The other wrong was the indiscriminate subsidising of every conceivable segment of the population that could result in more votes for the parties in power. Free food, free irrigation water, free electricity, near-free kerosene and LPG, cheap fertilisers, off-take of food grains by the government even as its excessive stocks rotted in open storage spaces. Even free bank loans that people didn't have to bother to pay back! Somebody had to pay for this mindless profligacy – the ordinary people of this country. This is the other wrong that has to be corrected.
Neither of these policies helped the poor or middle class because they only frayed and damaged the basic fabric of the economy. Because good money was constantly being thrown into a bottomless pit whose only beneficiaries were politicians and bureaucrats from New Delhi to the villages, some rich and middle farmers and some unscrupulous businessmen who used the protection they got from the ill-conceived licensing policies to make super-profits by selling shoddy products and services at high prices to consumers who had no choice but to take what they got.
Separate the budget from politics
Now that we have gone through diverse political regimes, and every government has learned the lessons of what it means to run a government, it is time we learned to disassociate the government's budgetary process from the political process. Governments, like companies, or households, must have budgets in order to balance incomes and expenses. That process should be reduced to a fiscal process and distanced from policy-making.
So, issues like privatisation, stock market reforms, currency convertibility, revamp of labour laws, allowing private entry into airports, strengthening the rural infrastructure, encouraging food processing industries, and so on, should be de-linked from the budget process.
How can you, you might ask, when the government must allocate funds for these initiatives? Very simply, by announcing these initiatives well in advance of the budget, getting them approved by the cabinet, or parliament if that is required, and then presenting their income-expenditure implications for the next fiscal year in the budget proposals.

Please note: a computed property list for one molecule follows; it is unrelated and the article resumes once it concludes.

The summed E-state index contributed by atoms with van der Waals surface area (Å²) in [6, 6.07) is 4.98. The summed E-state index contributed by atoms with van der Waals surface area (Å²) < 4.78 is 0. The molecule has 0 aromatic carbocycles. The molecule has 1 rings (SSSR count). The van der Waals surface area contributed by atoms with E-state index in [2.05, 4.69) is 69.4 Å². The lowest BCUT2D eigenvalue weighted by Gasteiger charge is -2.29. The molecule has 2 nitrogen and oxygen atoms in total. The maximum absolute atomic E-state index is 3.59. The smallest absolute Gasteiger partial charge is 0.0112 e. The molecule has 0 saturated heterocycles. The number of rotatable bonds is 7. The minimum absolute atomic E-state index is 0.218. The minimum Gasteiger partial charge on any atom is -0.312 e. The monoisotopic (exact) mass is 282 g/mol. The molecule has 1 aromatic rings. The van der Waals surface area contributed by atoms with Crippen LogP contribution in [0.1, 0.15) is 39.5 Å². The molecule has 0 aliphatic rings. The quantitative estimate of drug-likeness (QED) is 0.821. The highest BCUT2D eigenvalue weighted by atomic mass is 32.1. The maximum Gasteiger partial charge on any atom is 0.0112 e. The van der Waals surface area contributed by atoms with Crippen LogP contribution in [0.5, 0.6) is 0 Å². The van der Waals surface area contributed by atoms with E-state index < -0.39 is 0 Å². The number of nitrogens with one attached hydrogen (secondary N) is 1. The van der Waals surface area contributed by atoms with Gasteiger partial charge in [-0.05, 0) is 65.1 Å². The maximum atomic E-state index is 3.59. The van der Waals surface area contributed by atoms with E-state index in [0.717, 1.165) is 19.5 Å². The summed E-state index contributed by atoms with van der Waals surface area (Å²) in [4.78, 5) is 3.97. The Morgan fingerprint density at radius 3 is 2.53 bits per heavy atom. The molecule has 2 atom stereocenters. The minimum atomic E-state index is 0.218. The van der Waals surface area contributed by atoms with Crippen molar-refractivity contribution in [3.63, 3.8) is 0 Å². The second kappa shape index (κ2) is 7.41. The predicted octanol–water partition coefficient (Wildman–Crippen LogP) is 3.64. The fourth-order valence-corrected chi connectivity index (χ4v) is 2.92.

Where these policies are launched after the budget, there is always the device of supplementary demands (for mid-year revisions to the budget), which governments have resorted to in any case.
A speeding up of the reform process will mean less government interference and less public investment in areas that are best left to the private sector. That will mean the Union budget will become less and less important to the public because it will have more to do with the planning and accounting of a slimmer government rather than the macro- and micro-planning of the entire economy, which is what past budgets tended to do.
It would be unrealistic to expect this to happen, say next year. But it's the direction in which we must move.
Other important issues
As for the impact of the latest budget proposals, it's safe to say they are a mixed bag of tricks. Some people, and industries will gain a bit, some others will lose a bit. But there is nothing earth-shaking in the budget for anybody, notwithstanding what some of the market pundits are saying.
The overall scenario in which the budget proposals have been framed is a difficult one. And nobody except the most inveterate optimists expected anything dramatic.
Whether the economy grows faster next year than in the current year that's about to end on 31 March 2002 will be determined by a host of other factors, including the health of the world economy, global oil prices, the monsoon, and overall business confidence. More may depend on how the government deals with the revival of communal violence than on things like the increase in LPG prices or the reversion of dividend tax, however unfair it may be.